International Day of Yoga (IDY) is on 21 June 2016, the second time the world has celebrated this UN day. And having such a day is a good opportunity to either practise yoga on Tuesday 21st, or maybe reflect on what yoga means to you.
If you can’t get to a yoga class on Tuesday, you could do your own thing at home. Yoga includes the physical postures (asana), breath control practices (pranayama), and meditation, so even if you have a physical injury or condition which means you currently can’t do physical postures, a meditation session can bring its own benefits.
In fact, the focus of the UN for the International Day of Yoga in 2016 is on the area of health and well-being, and how yoga can help contribute towards the UN’s 17 sustainable development goals, which were launched in January 2016. Yoga improves physical health and general well-being, and relates to Goal 3 (“Ensure healthy lives and promote well-being for all at all ages”). As the famous saying (almost) says: ‘Yoga every day keeps the doctor away.’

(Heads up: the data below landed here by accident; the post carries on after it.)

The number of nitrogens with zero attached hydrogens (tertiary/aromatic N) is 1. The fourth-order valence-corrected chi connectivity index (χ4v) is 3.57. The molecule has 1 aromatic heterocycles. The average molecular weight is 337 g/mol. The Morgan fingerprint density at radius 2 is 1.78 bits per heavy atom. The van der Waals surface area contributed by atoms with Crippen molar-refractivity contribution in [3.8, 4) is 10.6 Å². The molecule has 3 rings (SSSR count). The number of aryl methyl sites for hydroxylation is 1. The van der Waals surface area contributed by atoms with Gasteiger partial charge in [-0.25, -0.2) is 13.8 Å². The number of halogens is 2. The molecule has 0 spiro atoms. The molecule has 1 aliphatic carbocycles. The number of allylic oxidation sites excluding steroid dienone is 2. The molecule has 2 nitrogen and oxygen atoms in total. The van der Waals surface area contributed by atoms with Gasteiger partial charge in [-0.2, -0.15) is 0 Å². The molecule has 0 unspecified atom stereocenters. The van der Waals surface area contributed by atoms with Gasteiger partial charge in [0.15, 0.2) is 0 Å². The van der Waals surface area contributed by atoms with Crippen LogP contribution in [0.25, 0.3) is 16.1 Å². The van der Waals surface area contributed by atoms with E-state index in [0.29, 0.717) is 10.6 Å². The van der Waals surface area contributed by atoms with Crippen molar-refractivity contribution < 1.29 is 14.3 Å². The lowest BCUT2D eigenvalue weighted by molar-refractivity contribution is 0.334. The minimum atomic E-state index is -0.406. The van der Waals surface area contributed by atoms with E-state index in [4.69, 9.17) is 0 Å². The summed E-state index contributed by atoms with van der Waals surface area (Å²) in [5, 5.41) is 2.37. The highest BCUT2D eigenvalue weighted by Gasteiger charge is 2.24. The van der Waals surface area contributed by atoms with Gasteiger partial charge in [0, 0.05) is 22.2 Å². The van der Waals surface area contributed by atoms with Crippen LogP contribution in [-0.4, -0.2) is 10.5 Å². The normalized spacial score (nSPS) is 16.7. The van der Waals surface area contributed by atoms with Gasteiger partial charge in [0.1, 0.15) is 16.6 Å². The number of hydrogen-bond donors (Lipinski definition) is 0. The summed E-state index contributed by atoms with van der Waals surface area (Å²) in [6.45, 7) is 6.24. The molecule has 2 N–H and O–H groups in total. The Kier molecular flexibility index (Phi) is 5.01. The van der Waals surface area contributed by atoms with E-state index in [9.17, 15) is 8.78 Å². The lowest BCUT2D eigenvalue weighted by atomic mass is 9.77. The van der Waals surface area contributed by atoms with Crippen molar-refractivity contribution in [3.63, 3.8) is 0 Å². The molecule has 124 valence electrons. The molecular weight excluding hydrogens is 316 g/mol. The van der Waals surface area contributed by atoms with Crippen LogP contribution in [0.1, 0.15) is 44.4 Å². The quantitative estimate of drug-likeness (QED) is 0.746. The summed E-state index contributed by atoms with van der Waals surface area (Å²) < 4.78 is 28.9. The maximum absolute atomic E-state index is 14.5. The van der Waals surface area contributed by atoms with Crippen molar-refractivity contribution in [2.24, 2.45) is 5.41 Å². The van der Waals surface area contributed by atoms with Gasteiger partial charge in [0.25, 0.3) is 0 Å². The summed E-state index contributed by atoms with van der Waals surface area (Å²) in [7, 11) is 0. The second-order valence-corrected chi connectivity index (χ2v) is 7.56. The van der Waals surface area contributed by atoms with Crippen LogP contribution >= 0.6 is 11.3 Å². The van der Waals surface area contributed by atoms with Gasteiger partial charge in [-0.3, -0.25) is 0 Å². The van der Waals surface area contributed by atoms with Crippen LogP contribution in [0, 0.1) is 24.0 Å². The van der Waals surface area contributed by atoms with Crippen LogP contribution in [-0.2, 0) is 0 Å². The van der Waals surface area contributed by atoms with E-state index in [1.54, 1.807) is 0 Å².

But for me, the benefits of yoga go behind physical and mental health and well-being, as I believe, yoga, and the subtle changes it can have on your life, can lead to peace, harmony and greater compassion for living beings. Through yoga and meditation it’s possible to feel a greater connection with others, and to understand that despite hatred, distrust and division across the globe, we can be united through love and understanding of one another. (And, as I write this on 20th June, it is UN World Refugee Day. According to the UN, every minute, eight people leave everything behind to escape war, persecution or terror. More shocking statistics are on the UNHCR page, where displaced people numbers are estimated at 65.3 million.)
Further reading: The UN Secretary General’s message on International Day of Yoga 2016